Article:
White House OMB Announces “Zero Trust” Strategy

That White House’s Office of Management and Budget (OMB) has released a Federal strategy today to move the U.S. Government toward a “zero trust” approach to cybersecurity. This report has more digestible details. But here’s the key point:

The U.S will adopt a “zero trust” approach, meaning the federal government will assume no actor, system, network, or service operating outside or within the security is trusted, according to a memo from the acting director of the Office of Management and Budget, Shalanda Young.

In a statement, the White House said that the “growing threat of sophisticated cyber attacks has underscored that the Federal Government can no longer depend on conventional perimeter-based defenses to protect critical systems and data.”

Anurag Gurtu, CPO, StrikeReady had this to say:

“As part of any digital transformation, Zero Trust networks should be a key initiative that focuses on securing resources (data, identities, and services), rather than securing physical networks.

By focusing on tailored controls around sensitive data stores, applications, systems, and networks, the Zero Trust model shifts the focus away from varying types of authentication and access controls.

The Zero Trust initiative should be supported by other key initiatives such as modernizing the security operations as well as uniting and empowering cyberdefenders. Without one of these, an organization’s security will be shaky at best.”

I like the fact that The White House is putting their influence behind this. That will hopefully encourage companies to do the same thing.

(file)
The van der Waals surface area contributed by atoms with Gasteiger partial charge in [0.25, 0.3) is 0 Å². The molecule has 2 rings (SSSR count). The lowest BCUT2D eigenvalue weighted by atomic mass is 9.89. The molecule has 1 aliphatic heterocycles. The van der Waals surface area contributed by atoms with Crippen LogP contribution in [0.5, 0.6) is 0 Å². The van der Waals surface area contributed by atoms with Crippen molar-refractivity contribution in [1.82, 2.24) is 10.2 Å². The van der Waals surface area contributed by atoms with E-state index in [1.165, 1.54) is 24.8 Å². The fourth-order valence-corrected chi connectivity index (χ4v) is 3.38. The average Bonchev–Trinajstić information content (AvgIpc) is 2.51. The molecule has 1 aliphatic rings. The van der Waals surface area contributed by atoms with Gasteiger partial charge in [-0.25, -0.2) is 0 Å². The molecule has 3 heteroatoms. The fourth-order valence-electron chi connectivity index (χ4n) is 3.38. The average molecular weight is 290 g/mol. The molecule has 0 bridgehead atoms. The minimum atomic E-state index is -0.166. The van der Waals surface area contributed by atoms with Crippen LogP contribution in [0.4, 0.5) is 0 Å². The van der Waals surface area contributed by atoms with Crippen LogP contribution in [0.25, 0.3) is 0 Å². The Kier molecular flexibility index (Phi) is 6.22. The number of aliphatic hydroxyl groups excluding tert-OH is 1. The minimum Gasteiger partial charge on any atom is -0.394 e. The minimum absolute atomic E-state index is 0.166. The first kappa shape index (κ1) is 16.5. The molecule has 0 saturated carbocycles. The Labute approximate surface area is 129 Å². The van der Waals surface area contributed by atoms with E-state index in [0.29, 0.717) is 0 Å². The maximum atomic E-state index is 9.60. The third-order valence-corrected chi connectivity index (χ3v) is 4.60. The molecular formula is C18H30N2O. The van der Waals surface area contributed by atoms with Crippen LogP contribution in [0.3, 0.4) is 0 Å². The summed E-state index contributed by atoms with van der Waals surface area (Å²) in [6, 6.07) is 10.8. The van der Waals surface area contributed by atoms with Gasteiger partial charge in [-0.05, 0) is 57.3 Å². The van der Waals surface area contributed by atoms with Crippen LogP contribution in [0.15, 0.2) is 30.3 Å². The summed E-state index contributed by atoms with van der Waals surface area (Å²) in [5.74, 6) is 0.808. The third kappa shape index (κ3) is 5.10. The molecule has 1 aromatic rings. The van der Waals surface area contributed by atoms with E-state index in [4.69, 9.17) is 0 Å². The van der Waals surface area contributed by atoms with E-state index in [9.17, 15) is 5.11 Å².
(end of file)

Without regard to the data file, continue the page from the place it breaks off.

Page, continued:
UPDATE: I have additional commentary from Lucas Budman, CEO, TruU:

“Securing only endpoints, firewalls, and networks provide little protection against identity and credential-based threats. Users should be authenticated continuously, from the time they try to login to the moment they log out. Until organizations start implementing identity-centric security measures, account compromise attacks will continue to provide a perfect camouflage for data breaches. The initial step in any successful Zero Trust strategy should focus on granting access by verifying the person requesting access, understanding the context of the request, and determining the risk of the access environment. This never trust, always verify, enforce least privilege approach provides the greatest security for organizations.

It’s also important in a Zero Trust construct to recognize that devices that access data (laptops, desktops, mobile devices) have identities, as well. You have to understand the device’s posture when accessing the network in order to provide proper device level authentication and authorization. If the user only has access to non-sensitive or public information, the enterprise may not care that their device might have malware; however, if the user is trying to access sensitive financial or customer data, access should only be given to those devices that are managed, trusted and protected. In any case, simultaneous device risk data and identity authentication allow customers to implement policies that respond to potential threats as they happen by stepping up identity verification on compromised endpoints and limiting access to high-value assets associated with those endpoints.”

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